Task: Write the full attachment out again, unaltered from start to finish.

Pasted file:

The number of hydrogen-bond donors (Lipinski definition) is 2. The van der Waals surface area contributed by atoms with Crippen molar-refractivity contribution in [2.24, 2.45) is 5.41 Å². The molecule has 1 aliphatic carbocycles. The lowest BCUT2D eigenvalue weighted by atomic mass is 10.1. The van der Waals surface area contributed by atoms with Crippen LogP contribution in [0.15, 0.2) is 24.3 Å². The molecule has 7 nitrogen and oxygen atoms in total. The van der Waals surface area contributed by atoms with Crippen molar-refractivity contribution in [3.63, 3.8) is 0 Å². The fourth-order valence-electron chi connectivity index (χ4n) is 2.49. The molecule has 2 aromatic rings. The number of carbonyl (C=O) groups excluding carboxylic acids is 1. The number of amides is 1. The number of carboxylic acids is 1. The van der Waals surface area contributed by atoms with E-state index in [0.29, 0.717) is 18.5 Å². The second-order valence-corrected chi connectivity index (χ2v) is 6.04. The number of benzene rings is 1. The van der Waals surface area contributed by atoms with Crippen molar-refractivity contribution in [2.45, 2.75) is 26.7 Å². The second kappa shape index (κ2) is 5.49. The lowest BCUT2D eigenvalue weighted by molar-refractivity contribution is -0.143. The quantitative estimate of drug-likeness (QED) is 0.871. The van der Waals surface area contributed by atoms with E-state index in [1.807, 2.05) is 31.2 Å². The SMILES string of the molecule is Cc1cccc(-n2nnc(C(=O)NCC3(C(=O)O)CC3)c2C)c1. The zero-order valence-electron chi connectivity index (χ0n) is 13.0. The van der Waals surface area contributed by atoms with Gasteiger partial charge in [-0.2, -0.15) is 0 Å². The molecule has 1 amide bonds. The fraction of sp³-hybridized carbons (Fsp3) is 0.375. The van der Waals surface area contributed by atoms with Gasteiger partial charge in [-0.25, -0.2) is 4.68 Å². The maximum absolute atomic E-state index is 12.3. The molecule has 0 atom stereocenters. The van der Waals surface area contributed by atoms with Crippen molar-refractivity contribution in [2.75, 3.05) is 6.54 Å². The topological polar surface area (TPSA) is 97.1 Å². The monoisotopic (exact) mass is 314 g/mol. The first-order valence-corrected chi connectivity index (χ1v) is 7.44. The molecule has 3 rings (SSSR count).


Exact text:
The number of hydrogen-bond donors (Lipinski definition) is 2. The van der Waals surface area contributed by atoms with Crippen molar-refractivity contribution in [2.24, 2.45) is 5.41 Å². The molecule has 1 aliphatic carbocycles. The lowest BCUT2D eigenvalue weighted by atomic mass is 10.1. The van der Waals surface area contributed by atoms with Crippen LogP contribution in [0.15, 0.2) is 24.3 Å². The molecule has 7 nitrogen and oxygen atoms in total. The van der Waals surface area contributed by atoms with Crippen molar-refractivity contribution in [3.63, 3.8) is 0 Å². The fourth-order valence-electron chi connectivity index (χ4n) is 2.49. The molecule has 2 aromatic rings. The number of carbonyl (C=O) groups excluding carboxylic acids is 1. The number of amides is 1. The number of carboxylic acids is 1. The van der Waals surface area contributed by atoms with E-state index in [0.29, 0.717) is 18.5 Å². The second-order valence-corrected chi connectivity index (χ2v) is 6.04. The number of benzene rings is 1. The van der Waals surface area contributed by atoms with Crippen molar-refractivity contribution in [2.45, 2.75) is 26.7 Å². The second kappa shape index (κ2) is 5.49. The lowest BCUT2D eigenvalue weighted by molar-refractivity contribution is -0.143. The quantitative estimate of drug-likeness (QED) is 0.871. The van der Waals surface area contributed by atoms with E-state index in [1.807, 2.05) is 31.2 Å². The SMILES string of the molecule is Cc1cccc(-n2nnc(C(=O)NCC3(C(=O)O)CC3)c2C)c1. The zero-order valence-electron chi connectivity index (χ0n) is 13.0. The van der Waals surface area contributed by atoms with Gasteiger partial charge in [-0.2, -0.15) is 0 Å². The molecule has 1 amide bonds. The fraction of sp³-hybridized carbons (Fsp3) is 0.375. The van der Waals surface area contributed by atoms with Gasteiger partial charge in [-0.25, -0.2) is 4.68 Å². The maximum absolute atomic E-state index is 12.3. The molecule has 0 atom stereocenters. The van der Waals surface area contributed by atoms with Crippen molar-refractivity contribution in [2.75, 3.05) is 6.54 Å². The topological polar surface area (TPSA) is 97.1 Å². The monoisotopic (exact) mass is 314 g/mol. The first-order valence-corrected chi connectivity index (χ1v) is 7.44. The molecule has 3 rings (SSSR count).